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Strawberry Orange Banana Lime Leaf Slate Sky Blueberry Grape Watermelon Chocolate Marble
Strawberry Orange Banana Lime Leaf Slate Sky Blueberry Grape Watermelon Chocolate Marble

NorthwichTrader

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  1. Oh, fair enough! I hadn't realised the casting wasn't standard on ALL J gearboxes. I assumed the only addition to my box was the copper pipe soldered onto the brass plate, which I naively thought replaced a former drain cover. Anyway, best of luck with it all!
  2. Thanks, Tom, much appreciated! Mike, as I'm sure you've already guessed, the pipe on mine is standard 15mm.
  3. Wow, as always! Brilliant stuff! Mike, many thanks for the info. I've also included for your reference a couple of pics (not brilliant) of what is probably an added dipstick. Hi Clive, we're all well, as are you two I hope? Will message you later! :-) Many thanks for the dipstick offer, it was the sort of thing I'd have been thinking of, but BEngo's suggestion seems a very sensible way to go! I did recall Dick G saying a lot of the dipsticks had been cannibalised, so it could be the case with your's? dmr/Dave...brilliant info! As Clive said, great to know some of the rationales behind some of these things, so thank-you! BEngo, your usual brilliant self...will take up your idea on marking the stick, so many thanks! Ben (2542) many thanks for the link, very much appreciated! :-) AND, what a lovely little J, Dave M! What a brilliant, brilliant, forum! Thank-you SO much, chaps!
  4. Can I ask what oil you're all using for your Kelvins? Also, from recollection (I've misplaced the figures Dick Goble shared with me AGAIN) I've got a figure of 1 1/3 pints for the gearbox (the dipstick is unmarked), does that sound about right? Also, I have no marks on the engine sump dipstick, either, so does anyone know the correct quantity (obviously we're overfull at the moment) in there? Many thanks in advance!
  5. No secrets on here, then? Many thanks again everyone!
  6. Oh, all sounds a little complicated, many thanks, though! Think I'll just politely mention it and see what happens? ?
  7. Could I have some insights into what might be causing really, REALLY, noxious gases to exit from a toilet tank vent in a neighbours boat when they use the loo? They have a macerator-type toilet, and know very little about their boat (we have a cartridge toilet at the moment), so I'd like to at least help with a couple of suggestions when I mention it to them if possible? It is completely stinking out our boat so I've got to mention it! I'm guessing some sort of filter issue? I know they've recently pumped out, so it's not that! Is it possible to fill the tank so full that the filter gets clogged with raw sewage? Many thanks, as always!
  8. Thanks for all your thoughts and suggestions. Am I to understand that no one thinks it a good idea to trim back the baffle plate then?
  9. Thanks, Pete!Are you referring to an idea about removing it entirely?
  10. Thanks, Dan, will give it some thought! Cheers, ExB, will look it up. All the cards are on the table, thanks, chaps!
  11. Really interesting link, opens up other possibilities for conversion! Thank you! :-)
  12. What about trimming back the front edge of the baffle plate a 1/4" at a time with an angle grinder? Can anyone think of any science that might make this a problem, that might make the fire perform badly? I suppose I could always try it and get a new one if the idea is a failure? Any thoughts? Best, Stuart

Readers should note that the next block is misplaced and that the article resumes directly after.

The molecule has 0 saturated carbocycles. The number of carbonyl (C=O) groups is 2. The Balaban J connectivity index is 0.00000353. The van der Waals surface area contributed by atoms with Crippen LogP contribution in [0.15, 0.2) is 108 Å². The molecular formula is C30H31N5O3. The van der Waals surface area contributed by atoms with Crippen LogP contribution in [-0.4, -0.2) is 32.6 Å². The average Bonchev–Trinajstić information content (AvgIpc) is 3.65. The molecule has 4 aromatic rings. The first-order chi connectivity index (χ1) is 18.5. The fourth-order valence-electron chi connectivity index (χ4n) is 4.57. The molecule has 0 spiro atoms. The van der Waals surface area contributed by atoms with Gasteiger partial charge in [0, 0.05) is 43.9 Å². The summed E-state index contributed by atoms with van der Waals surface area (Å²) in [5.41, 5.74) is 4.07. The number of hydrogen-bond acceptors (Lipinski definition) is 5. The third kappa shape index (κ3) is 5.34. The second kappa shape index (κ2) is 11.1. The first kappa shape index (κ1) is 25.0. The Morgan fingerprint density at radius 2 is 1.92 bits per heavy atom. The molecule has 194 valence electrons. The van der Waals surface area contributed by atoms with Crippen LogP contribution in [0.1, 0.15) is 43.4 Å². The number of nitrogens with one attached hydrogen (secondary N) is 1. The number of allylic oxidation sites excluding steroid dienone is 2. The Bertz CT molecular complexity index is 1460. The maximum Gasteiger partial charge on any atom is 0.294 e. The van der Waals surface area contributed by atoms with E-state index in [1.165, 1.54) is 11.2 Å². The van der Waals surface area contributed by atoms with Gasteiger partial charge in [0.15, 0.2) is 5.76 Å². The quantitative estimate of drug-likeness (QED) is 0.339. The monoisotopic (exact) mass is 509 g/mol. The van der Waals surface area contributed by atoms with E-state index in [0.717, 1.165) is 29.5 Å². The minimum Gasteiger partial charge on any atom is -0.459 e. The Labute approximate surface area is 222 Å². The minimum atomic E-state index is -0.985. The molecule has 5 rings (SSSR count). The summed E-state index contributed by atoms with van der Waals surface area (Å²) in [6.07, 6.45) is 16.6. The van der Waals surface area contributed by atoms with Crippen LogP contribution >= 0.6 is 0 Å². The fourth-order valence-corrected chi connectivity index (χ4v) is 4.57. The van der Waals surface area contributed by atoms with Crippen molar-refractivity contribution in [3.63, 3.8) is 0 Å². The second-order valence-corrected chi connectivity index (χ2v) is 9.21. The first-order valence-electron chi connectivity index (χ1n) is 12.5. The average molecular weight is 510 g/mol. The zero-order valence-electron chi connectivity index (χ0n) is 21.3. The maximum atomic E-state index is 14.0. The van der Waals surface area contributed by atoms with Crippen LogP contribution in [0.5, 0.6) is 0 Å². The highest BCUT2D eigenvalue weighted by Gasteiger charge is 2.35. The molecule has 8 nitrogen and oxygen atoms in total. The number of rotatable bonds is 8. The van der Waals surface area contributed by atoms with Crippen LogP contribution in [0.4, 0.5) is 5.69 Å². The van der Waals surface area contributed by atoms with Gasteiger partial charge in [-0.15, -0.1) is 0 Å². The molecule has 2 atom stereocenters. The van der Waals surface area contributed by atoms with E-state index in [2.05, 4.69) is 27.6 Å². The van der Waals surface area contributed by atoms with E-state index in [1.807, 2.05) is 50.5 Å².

13. I had a brand new Epping Stove fitted into our boatman's cabin around 18 months ago, which I am now thinking of selling. It cost just under £1000, any ideas what it might be worth today? It's just completing its 2nd winter's use, and is rust-free. We will only consider selling it if we can find an equivalent-style diesel powered stove, if one even exists? So, does such a diesel replacement exist, does anyone have any experiences of vintage-styled diesel fires that are suitable for boats, and wouldn't look out of character in a traditional-styled boatman's cabin? The Epping has been brilliant, I'm just tired with tending 2 fires and, to be honest, we use the back of the boat less frequently, so would do better with something that is a little less time consuming. Also, I'm tired of getting a lung full of ash and fumes four times a day, between the two fires. Any help appreciated as always. Many thanks, Stuart
  14. Not forgetting, of course, that 25kg of coal rattling down the flue each week will also do wonders for keeping chimney deposits down! No more chimney sweeps!
  15. I started a thread recently to this effect. Basically, I'm coming 'round to the idea that you have to live with it, or otherwise throw your expensive heat up the pipe by removing the baffle plate, which I suspect would ultimately knacker the comparatively thin top plate of the morso stove? We've adopted Nick's approach and gone for loading quickly, and at appropriate times. I question the effectiveness of the air wash system on narrowboat installs, and wonder whether they are worth it at all? I think the heat that is necessary to make the fire draw as it's intended (ie in a house installation with the longer flue), which then activates an effective draw for the air wash system to work effectively, would make the boat inhabitable. We're getting a slightly taller and properly insulated chimney fitted in the hope of some improvement, though our expectations aren't high. I have to say, wood's a pain, but coal is far more tolerable, if a little more expensive.
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